Army of the Earl of Mar, 1411

My wife and I have had several complications in recent months revolving around several health issues which have caused some rearrangement of priorities. I have had little time to work on hobby activities but have tried to paint for about fifteen or twenty minutes most days.

Using this procedure I have slowly completed the Earl of Mar’s forces and based them in The DBX style used by Allen Campbell in his Vows of Iron rules (more about the rules below).

<All the following photos may be enlarged by clicking>

As was period typical, the Earl of Mar’s army at Harlaw was apparently divided into three battles (wards). Mar and his close supporters (Keith and Hay) are seen to the left forming part of the Main Battle. The Van (to the right) is comprise mainly of men from Angus and the Mearns, lead by Sir James Scrymgeour (Constable of Dundee) who is seconded by the Sheriff of Angus, Sir Alexander Ogilvy. To their rear is a small contingent of mounted knights comprised of various gentry of the region.

A good portion of what we know about Harlaw comes to us from mythic poems and folktales (mythic in style but not necessarily anti-historical). According to John Sadler (arguably the most complete modern historian of the battle), the first poem was likely contemporary with the battle, composed by a Gaelic bard and had the Lord of the Isles as the clear winner. The Scots English version, perhaps a hundred and fifty years later, reverses the outcome in favor of Mar.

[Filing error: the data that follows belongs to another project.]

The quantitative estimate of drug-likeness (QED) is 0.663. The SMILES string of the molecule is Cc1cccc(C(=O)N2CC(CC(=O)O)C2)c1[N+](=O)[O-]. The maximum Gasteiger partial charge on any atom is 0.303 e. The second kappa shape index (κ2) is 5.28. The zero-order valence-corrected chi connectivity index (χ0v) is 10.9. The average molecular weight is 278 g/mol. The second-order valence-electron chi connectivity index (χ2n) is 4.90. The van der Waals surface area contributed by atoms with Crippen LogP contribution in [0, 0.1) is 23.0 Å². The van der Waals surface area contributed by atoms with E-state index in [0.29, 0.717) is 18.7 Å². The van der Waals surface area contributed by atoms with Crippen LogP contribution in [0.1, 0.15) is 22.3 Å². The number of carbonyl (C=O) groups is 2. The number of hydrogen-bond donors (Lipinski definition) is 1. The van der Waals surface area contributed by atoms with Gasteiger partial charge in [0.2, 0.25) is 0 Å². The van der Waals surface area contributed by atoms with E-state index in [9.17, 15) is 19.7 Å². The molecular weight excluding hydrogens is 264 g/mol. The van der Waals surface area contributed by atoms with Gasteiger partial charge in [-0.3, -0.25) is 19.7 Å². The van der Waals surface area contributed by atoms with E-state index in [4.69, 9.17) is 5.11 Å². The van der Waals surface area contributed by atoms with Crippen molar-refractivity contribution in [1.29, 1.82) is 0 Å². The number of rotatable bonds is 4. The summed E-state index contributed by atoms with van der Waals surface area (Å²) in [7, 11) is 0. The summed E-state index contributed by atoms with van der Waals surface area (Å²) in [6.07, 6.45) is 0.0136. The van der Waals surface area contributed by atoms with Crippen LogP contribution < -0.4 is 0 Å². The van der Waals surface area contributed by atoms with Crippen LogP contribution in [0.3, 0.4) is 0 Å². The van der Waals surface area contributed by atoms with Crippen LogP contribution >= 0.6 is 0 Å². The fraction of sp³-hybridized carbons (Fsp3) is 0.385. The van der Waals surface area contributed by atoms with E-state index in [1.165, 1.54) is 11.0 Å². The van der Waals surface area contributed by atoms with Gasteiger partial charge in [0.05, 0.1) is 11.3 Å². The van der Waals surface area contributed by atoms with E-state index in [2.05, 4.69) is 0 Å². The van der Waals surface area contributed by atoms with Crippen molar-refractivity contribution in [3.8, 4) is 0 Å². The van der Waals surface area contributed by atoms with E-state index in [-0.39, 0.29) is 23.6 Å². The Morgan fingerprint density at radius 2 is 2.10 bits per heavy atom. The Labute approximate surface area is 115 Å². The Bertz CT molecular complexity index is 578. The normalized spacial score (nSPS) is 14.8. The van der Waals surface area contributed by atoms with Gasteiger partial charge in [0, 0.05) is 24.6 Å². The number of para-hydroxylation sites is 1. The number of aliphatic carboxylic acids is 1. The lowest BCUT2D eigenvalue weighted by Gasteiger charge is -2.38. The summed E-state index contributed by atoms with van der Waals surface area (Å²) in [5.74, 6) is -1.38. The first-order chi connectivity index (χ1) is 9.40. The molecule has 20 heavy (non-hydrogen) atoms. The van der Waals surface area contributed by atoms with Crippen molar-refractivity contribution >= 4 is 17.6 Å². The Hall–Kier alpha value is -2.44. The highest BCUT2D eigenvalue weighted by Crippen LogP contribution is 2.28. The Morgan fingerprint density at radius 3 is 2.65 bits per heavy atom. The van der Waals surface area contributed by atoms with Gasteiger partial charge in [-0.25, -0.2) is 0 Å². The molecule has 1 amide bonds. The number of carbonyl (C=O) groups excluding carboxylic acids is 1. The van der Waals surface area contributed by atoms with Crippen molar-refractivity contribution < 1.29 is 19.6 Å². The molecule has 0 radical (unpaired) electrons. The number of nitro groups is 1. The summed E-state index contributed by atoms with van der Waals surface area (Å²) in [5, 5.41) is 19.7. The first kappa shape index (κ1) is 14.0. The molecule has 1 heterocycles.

By the 18th century the well-known song (below) used elements of the later poem but with substantial alteration, placing all the emphasis on Lord Forbes (who was not yet a lord at the battle) and prominently featuring the name of Graham (likely thanks to the exploits of both Montrose and Claverhouse In the previous century) so well-known to an 18th C. audience. This song doesn’t even mention the Earl of Mar (probably so as not to invoke the name of Stewart)!

The Old Blind Dogs version is typical and the video is a splendid mix of Hollywood versions of 14th to 18th century warfare in Scotland (although Agincourt makes an appearance as well). If the viewer is patient there are lovely aerial views of the monument erected on the 500th anniversary of the battle.

The accuracy of the song not withstanding, I like it so well I have added Sir John Graham and Sir James Rose to the Aberdeen regional contingent of Sir Alexander Forbes. Forbes did apparently command the Rear Battle (show to the left above). More of Mar’s Main Battle can be seen to the right.
A reverse view of Mar’s army. The figures are mostly Pendraken with a portion of Old Glory completing the mix.
A second view to include the mounted knights.

Vows of Iron is a very period specific rules set that covers medieval battles quite well. It uses a very elegant combat/morale system that is easy to manage as a solo system and plays quickly. I love the For King and Parliament rules for my 17th C. gaming but found that when I used To The Strongest! for medieval, I would often confuse the subtle differences. My increasingly ancient mind does better using completely different systems for each period. I am, however, looking forward to the coming Renaissance extensions to TtS! which (I think) will use the FK&P command structures.

A fair overview of the events of 1411 and the Battle of Harlaw can be found at Battlefields of Britain.

I am slowly working on the army for the Lord of the Isles and also now have in hand Peter Page’s very well thought-out scenario for the Battle of Alford (1645). I hope to do Alford soon but will need to work on some table space issues we are currently having.